The principal productions of Cunningham are pastoral, and it is only to be regretted they are so few in number. Of his lighter pieces it may be said, that they would not suffer in a comparison with others of a similar cast. His odes are, perhaps, the worst of all his performances. They have not sufficient variety, and the language is tame.

Of his pastorals, the three which appear to me to possess most merit are "Day" (divided into morning, noon, and evening); "Corydon" (to the memory of William Shenstone); and "Content." To illustrate this opinion, it will not, I hope, be unpleasing to your readers if I select such parts as are most striking, and transcribe them for their perusal. To begin, then with "Day."

This pastoral our poet divides into three parts: morning, noon, and evening. In the former he describes the appearances which introduce the day; and after observing (as usual) "the cock's shrill clarion," the shadows of night dispelled by the sun-beams, &c., he makes the following very pretty, and, I believe, novel observation:

From the low-roof'd cottage ridge,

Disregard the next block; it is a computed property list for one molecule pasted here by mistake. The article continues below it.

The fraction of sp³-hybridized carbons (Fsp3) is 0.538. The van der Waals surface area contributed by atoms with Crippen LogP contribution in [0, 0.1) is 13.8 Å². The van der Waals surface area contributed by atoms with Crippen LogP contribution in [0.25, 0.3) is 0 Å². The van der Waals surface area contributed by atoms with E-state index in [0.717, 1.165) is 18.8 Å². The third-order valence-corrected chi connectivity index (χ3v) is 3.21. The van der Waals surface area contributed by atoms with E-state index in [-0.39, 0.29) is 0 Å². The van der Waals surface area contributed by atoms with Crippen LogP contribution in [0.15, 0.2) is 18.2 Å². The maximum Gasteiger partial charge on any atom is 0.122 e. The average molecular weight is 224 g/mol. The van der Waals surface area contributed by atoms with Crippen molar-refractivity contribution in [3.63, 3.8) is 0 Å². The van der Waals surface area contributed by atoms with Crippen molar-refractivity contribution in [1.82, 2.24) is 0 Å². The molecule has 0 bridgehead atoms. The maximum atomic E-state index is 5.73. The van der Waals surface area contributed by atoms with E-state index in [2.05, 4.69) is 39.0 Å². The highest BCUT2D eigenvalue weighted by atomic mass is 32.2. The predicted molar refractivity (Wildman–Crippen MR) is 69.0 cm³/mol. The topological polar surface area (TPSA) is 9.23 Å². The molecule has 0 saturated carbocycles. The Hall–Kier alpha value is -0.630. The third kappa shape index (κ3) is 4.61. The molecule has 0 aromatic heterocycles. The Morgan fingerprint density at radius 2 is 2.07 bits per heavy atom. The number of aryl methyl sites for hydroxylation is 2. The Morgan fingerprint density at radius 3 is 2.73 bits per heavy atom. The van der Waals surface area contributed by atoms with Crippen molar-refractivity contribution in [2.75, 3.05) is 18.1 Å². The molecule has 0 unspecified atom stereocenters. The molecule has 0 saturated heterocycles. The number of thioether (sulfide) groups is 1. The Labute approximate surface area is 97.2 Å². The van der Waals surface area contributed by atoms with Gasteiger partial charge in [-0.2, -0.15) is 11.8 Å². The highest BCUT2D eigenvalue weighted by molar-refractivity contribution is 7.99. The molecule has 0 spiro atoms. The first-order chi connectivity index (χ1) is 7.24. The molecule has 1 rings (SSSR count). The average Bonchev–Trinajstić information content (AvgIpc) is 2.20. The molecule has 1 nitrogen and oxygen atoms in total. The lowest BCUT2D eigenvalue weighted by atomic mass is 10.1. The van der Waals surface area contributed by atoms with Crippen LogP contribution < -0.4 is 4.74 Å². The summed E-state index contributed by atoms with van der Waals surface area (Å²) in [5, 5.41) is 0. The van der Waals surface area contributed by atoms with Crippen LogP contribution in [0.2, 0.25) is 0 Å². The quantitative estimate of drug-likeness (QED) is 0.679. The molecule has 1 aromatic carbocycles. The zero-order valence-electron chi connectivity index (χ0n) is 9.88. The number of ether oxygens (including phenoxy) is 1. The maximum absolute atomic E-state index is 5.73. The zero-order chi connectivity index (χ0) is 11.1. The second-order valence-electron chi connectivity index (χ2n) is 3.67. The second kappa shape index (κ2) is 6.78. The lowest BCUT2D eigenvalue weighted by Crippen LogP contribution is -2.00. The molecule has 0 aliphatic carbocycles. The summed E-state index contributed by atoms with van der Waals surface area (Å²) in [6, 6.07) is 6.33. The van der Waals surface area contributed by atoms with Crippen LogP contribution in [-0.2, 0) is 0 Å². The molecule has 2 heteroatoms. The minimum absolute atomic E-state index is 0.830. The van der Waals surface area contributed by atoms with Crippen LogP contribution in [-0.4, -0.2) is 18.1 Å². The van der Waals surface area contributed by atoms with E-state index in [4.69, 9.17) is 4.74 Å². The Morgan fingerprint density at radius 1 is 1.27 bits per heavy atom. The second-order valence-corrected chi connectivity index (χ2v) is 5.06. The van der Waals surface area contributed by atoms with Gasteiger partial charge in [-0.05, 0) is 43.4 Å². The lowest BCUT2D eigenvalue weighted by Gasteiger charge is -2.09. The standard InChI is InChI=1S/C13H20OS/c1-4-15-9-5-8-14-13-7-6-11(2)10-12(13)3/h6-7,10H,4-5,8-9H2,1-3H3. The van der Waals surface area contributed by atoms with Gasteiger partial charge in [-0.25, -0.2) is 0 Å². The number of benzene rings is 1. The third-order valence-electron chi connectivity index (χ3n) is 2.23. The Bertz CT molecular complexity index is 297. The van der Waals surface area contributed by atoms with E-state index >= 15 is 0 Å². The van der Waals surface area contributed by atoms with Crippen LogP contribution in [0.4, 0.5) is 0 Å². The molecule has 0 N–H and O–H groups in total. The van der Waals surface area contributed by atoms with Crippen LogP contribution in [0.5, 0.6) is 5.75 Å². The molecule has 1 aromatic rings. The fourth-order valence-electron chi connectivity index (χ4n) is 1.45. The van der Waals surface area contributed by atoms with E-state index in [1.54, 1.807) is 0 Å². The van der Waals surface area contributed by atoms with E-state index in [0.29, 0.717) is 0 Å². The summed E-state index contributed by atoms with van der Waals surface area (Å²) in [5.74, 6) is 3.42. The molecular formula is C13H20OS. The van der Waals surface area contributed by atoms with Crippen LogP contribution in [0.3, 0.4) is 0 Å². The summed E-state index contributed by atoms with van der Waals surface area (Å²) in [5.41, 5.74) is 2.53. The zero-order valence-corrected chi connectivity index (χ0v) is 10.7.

See the chatt'ring swallow spring,
"Darting thro' the one-arch'd bridge,
Quick she dips her dappled wing."

The two last lines have great beauty in them, nor is the concluding stanza devoid of merit.

Sweet, O sweet! The warbling throng
On the white emblossom'd spray;
Nature's universal song
Echoes to the rising day.

His Noon is greatly superior to either his Morning or Evening. It possesses more harmony of versification, greater strength of imagery, and a more diversified association than either of the others. Indeed, so excellent is it in all its parts, that to transcribe any particular stanza would be to injure the whole. You will therefore excuse me, if, to do justice to the merits of this composition, I trespass on your attention by an entire transcription.

Fervid on the glitt'ring flood,
Now the noontide radiance glows:
Drooping o'er its infant bud,
Not a dew-drop's left the rose.

By the brook the shepherd dines,
From the fierce meridian heat,
Shelter'd, by the branching pines,
Pendant o'er his grassy seat.

Now the flock forsakes the glade,
Where uncheck'd the sun-beams fall;
Sure to find a pleasing shade
By the ivy'd abbey wall.

Echo in her airy round,
O'er the river, rock and hill,
Cannot catch a single sound,
Save the clack of yonder mill.

Cattle court the zephyrs bland,
Where the streamlet wanders cool;
Or with languid silence stand
Midway in the marshy pool.

But from mountain, dell, or stream,
Not a flutt'ring zephyr springs:
Fearful lest the noontide beam
Scorch its soft, its silken wings.

Not a leaf has leave to stir,
Nature's lull'd serene and still;
Quiet e'en the shepherd's cur,
Sleeping on the heath-clad hill.

Languid is the landscape round,
Till the fresh descending shower,
Grateful to the thirsty ground,
Raises ev'ry fainting flower.

Now the hill, the hedge is green,
Now the warblers' throats in tune;
Blithesome is the verdant scene,
Brighten'd by the beams of noon!